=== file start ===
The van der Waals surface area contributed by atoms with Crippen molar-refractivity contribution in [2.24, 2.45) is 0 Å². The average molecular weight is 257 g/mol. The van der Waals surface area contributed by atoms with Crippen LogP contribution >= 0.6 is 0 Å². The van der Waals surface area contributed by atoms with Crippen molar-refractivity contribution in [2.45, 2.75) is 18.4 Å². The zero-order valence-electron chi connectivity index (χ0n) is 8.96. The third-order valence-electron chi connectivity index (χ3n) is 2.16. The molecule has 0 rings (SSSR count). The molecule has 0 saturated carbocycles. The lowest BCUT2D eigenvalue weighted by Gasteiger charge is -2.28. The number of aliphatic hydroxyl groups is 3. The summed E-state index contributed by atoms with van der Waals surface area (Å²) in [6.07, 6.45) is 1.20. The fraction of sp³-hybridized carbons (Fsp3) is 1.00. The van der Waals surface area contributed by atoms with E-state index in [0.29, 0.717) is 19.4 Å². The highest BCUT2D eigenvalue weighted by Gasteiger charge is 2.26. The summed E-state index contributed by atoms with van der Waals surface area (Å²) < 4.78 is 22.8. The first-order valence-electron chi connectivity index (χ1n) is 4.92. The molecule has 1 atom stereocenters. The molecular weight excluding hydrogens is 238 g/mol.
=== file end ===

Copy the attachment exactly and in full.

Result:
The van der Waals surface area contributed by atoms with Crippen molar-refractivity contribution in [2.24, 2.45) is 0 Å². The average molecular weight is 257 g/mol. The van der Waals surface area contributed by atoms with Crippen LogP contribution >= 0.6 is 0 Å². The van der Waals surface area contributed by atoms with Crippen molar-refractivity contribution in [2.45, 2.75) is 18.4 Å². The zero-order valence-electron chi connectivity index (χ0n) is 8.96. The third-order valence-electron chi connectivity index (χ3n) is 2.16. The molecule has 0 rings (SSSR count). The molecule has 0 saturated carbocycles. The lowest BCUT2D eigenvalue weighted by Gasteiger charge is -2.28. The number of aliphatic hydroxyl groups is 3. The summed E-state index contributed by atoms with van der Waals surface area (Å²) in [6.07, 6.45) is 1.20. The fraction of sp³-hybridized carbons (Fsp3) is 1.00. The van der Waals surface area contributed by atoms with E-state index in [0.29, 0.717) is 19.4 Å². The highest BCUT2D eigenvalue weighted by Gasteiger charge is 2.26. The summed E-state index contributed by atoms with van der Waals surface area (Å²) < 4.78 is 22.8. The first-order valence-electron chi connectivity index (χ1n) is 4.92. The molecule has 1 atom stereocenters. The molecular weight excluding hydrogens is 238 g/mol.